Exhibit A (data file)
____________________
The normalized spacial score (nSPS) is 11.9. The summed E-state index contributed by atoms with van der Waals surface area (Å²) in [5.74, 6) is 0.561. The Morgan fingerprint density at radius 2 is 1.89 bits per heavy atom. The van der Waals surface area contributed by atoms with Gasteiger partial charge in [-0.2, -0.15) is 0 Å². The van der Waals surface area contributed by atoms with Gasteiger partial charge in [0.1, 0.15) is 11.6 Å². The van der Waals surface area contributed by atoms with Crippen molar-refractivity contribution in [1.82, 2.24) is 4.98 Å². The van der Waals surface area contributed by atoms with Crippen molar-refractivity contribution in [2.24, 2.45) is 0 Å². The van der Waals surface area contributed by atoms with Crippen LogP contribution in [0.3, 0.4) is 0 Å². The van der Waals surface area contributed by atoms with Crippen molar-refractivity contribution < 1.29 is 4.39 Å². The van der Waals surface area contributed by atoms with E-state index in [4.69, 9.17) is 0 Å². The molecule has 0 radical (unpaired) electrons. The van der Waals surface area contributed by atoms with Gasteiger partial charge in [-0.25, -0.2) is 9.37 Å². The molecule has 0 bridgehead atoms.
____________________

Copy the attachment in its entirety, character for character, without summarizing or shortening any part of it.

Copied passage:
The normalized spacial score (nSPS) is 11.9. The summed E-state index contributed by atoms with van der Waals surface area (Å²) in [5.74, 6) is 0.561. The Morgan fingerprint density at radius 2 is 1.89 bits per heavy atom. The van der Waals surface area contributed by atoms with Gasteiger partial charge in [-0.2, -0.15) is 0 Å². The van der Waals surface area contributed by atoms with Gasteiger partial charge in [0.1, 0.15) is 11.6 Å². The van der Waals surface area contributed by atoms with Crippen molar-refractivity contribution in [1.82, 2.24) is 4.98 Å². The van der Waals surface area contributed by atoms with Crippen molar-refractivity contribution in [2.24, 2.45) is 0 Å². The van der Waals surface area contributed by atoms with Crippen LogP contribution in [0.3, 0.4) is 0 Å². The van der Waals surface area contributed by atoms with Crippen molar-refractivity contribution < 1.29 is 4.39 Å². The van der Waals surface area contributed by atoms with E-state index in [4.69, 9.17) is 0 Å². The molecule has 0 radical (unpaired) electrons. The van der Waals surface area contributed by atoms with Gasteiger partial charge in [-0.25, -0.2) is 9.37 Å². The molecule has 0 bridgehead atoms.